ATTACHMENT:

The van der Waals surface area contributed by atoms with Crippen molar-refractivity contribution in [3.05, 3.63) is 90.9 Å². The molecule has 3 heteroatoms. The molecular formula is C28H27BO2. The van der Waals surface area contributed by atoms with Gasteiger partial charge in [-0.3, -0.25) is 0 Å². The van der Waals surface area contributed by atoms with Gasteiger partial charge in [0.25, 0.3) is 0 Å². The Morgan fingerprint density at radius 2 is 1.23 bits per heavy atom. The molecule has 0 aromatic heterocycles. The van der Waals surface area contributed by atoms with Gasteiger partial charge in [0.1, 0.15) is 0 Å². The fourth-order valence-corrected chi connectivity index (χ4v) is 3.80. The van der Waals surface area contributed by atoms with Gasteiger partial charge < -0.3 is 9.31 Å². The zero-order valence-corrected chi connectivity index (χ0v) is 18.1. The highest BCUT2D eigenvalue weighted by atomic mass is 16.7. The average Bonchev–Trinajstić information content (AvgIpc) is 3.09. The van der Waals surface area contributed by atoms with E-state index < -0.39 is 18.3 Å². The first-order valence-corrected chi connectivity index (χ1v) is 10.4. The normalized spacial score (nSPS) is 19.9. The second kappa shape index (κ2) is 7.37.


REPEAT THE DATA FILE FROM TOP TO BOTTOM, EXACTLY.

The van der Waals surface area contributed by atoms with Crippen molar-refractivity contribution in [3.05, 3.63) is 90.9 Å². The molecule has 3 heteroatoms. The molecular formula is C28H27BO2. The van der Waals surface area contributed by atoms with Gasteiger partial charge in [-0.3, -0.25) is 0 Å². The van der Waals surface area contributed by atoms with Gasteiger partial charge in [0.25, 0.3) is 0 Å². The Morgan fingerprint density at radius 2 is 1.23 bits per heavy atom. The molecule has 0 aromatic heterocycles. The van der Waals surface area contributed by atoms with Gasteiger partial charge in [0.1, 0.15) is 0 Å². The fourth-order valence-corrected chi connectivity index (χ4v) is 3.80. The van der Waals surface area contributed by atoms with Gasteiger partial charge < -0.3 is 9.31 Å². The zero-order valence-corrected chi connectivity index (χ0v) is 18.1. The highest BCUT2D eigenvalue weighted by atomic mass is 16.7. The average Bonchev–Trinajstić information content (AvgIpc) is 3.09. The van der Waals surface area contributed by atoms with E-state index < -0.39 is 18.3 Å². The first-order valence-corrected chi connectivity index (χ1v) is 10.4. The normalized spacial score (nSPS) is 19.9. The second kappa shape index (κ2) is 7.37.